Dr. Green at Carron Hall Primary, in eastern Jamaica, inspecting the roof and structure of a potential Reading Owls library space.
It is very easy to become interested, and then active, in an organization when you find that its interests and goals are closely aligned with your own. At least that is what Dr. Earl Green discovered after discussing Reading Owls International with its founders. He agreed to help in whatever way was needed and that almost blind assent has seen his role expand year after year.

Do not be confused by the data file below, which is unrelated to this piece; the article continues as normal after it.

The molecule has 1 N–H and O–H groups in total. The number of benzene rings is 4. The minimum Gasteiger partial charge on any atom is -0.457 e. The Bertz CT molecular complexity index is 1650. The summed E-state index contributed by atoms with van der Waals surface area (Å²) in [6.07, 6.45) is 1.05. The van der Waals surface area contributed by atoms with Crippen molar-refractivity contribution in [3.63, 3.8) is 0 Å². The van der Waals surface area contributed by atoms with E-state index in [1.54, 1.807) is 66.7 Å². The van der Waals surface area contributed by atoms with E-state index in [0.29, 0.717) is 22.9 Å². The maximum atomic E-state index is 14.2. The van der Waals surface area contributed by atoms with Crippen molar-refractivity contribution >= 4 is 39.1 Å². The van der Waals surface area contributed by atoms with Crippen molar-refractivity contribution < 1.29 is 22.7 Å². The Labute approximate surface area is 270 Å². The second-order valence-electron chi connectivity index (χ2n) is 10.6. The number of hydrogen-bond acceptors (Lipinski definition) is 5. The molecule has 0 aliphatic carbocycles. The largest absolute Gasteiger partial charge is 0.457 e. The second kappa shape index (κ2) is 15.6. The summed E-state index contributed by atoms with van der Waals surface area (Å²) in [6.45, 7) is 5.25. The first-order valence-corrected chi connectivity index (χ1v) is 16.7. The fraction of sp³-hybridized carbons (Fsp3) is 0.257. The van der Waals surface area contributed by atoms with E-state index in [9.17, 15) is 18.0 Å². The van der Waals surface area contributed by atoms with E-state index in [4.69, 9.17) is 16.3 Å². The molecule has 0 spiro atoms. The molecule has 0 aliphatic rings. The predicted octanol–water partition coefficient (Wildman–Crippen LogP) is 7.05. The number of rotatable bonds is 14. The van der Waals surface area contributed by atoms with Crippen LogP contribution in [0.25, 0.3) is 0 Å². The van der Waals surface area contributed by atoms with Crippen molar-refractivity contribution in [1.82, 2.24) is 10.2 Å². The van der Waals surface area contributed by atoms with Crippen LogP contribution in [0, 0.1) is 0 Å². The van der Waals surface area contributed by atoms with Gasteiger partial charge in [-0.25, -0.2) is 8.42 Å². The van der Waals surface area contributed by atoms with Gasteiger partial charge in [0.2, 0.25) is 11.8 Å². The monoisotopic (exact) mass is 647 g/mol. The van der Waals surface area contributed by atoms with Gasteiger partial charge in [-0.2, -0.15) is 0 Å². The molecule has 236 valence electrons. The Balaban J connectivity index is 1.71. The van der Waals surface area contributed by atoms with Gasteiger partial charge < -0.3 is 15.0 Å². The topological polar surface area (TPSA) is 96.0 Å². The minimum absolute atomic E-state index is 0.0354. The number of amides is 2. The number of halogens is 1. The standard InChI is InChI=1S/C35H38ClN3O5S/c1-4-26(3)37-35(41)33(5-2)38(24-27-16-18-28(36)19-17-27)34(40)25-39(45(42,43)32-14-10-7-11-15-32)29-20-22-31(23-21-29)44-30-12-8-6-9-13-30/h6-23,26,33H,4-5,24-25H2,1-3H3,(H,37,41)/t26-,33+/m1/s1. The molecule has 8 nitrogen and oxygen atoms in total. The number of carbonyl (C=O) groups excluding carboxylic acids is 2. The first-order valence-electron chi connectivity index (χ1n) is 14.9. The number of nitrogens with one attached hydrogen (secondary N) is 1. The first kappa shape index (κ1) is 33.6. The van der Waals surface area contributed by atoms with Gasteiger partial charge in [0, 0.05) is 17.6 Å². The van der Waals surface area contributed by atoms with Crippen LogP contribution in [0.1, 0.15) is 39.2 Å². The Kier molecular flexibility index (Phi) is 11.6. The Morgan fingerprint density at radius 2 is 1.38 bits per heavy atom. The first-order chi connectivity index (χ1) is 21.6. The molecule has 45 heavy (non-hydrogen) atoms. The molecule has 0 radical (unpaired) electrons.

Reading Owls, as Earl understands it, is on a mission to provide access to education for disadvantaged students who would otherwise be denied what he himself has benefited from. Earl describes himself, half jokingly, as “a humble youngster from the bowels of the parish of St Mary in eastern Jamaica.” He says that he was afforded the opportunity to attend schools from kindergarten to graduate school through programs largely funded by the taxpayers of Jamaica, and is cognizant of the fact that this is a privilege accorded to the very lucky few. He feels deeply that he has a duty to extend himself to make the opportunities th